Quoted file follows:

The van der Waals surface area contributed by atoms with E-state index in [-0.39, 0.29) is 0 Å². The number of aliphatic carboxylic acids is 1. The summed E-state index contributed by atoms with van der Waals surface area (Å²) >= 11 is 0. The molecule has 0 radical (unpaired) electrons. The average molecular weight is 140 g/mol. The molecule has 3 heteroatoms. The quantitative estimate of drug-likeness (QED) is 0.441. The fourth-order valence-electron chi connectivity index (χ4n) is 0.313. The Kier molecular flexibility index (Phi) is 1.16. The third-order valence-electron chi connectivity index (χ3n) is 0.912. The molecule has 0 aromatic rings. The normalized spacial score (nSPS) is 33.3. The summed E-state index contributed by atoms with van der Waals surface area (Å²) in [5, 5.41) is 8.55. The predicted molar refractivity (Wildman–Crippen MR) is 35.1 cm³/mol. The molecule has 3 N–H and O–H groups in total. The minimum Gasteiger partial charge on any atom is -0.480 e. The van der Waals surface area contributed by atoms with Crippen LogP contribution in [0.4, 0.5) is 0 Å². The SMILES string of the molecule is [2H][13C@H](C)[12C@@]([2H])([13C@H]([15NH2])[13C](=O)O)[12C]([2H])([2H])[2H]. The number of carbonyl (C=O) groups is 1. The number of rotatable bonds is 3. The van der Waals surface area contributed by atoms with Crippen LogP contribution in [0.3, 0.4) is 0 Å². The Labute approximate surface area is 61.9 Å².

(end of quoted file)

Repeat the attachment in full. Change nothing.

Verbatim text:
The van der Waals surface area contributed by atoms with E-state index in [-0.39, 0.29) is 0 Å². The number of aliphatic carboxylic acids is 1. The summed E-state index contributed by atoms with van der Waals surface area (Å²) >= 11 is 0. The molecule has 0 radical (unpaired) electrons. The average molecular weight is 140 g/mol. The molecule has 3 heteroatoms. The quantitative estimate of drug-likeness (QED) is 0.441. The fourth-order valence-electron chi connectivity index (χ4n) is 0.313. The Kier molecular flexibility index (Phi) is 1.16. The third-order valence-electron chi connectivity index (χ3n) is 0.912. The molecule has 0 aromatic rings. The normalized spacial score (nSPS) is 33.3. The summed E-state index contributed by atoms with van der Waals surface area (Å²) in [5, 5.41) is 8.55. The predicted molar refractivity (Wildman–Crippen MR) is 35.1 cm³/mol. The molecule has 3 N–H and O–H groups in total. The minimum Gasteiger partial charge on any atom is -0.480 e. The van der Waals surface area contributed by atoms with Crippen LogP contribution in [0.4, 0.5) is 0 Å². The SMILES string of the molecule is [2H][13C@H](C)[12C@@]([2H])([13C@H]([15NH2])[13C](=O)O)[12C]([2H])([2H])[2H]. The number of carbonyl (C=O) groups is 1. The number of rotatable bonds is 3. The van der Waals surface area contributed by atoms with Crippen LogP contribution in [0.3, 0.4) is 0 Å². The Labute approximate surface area is 61.9 Å².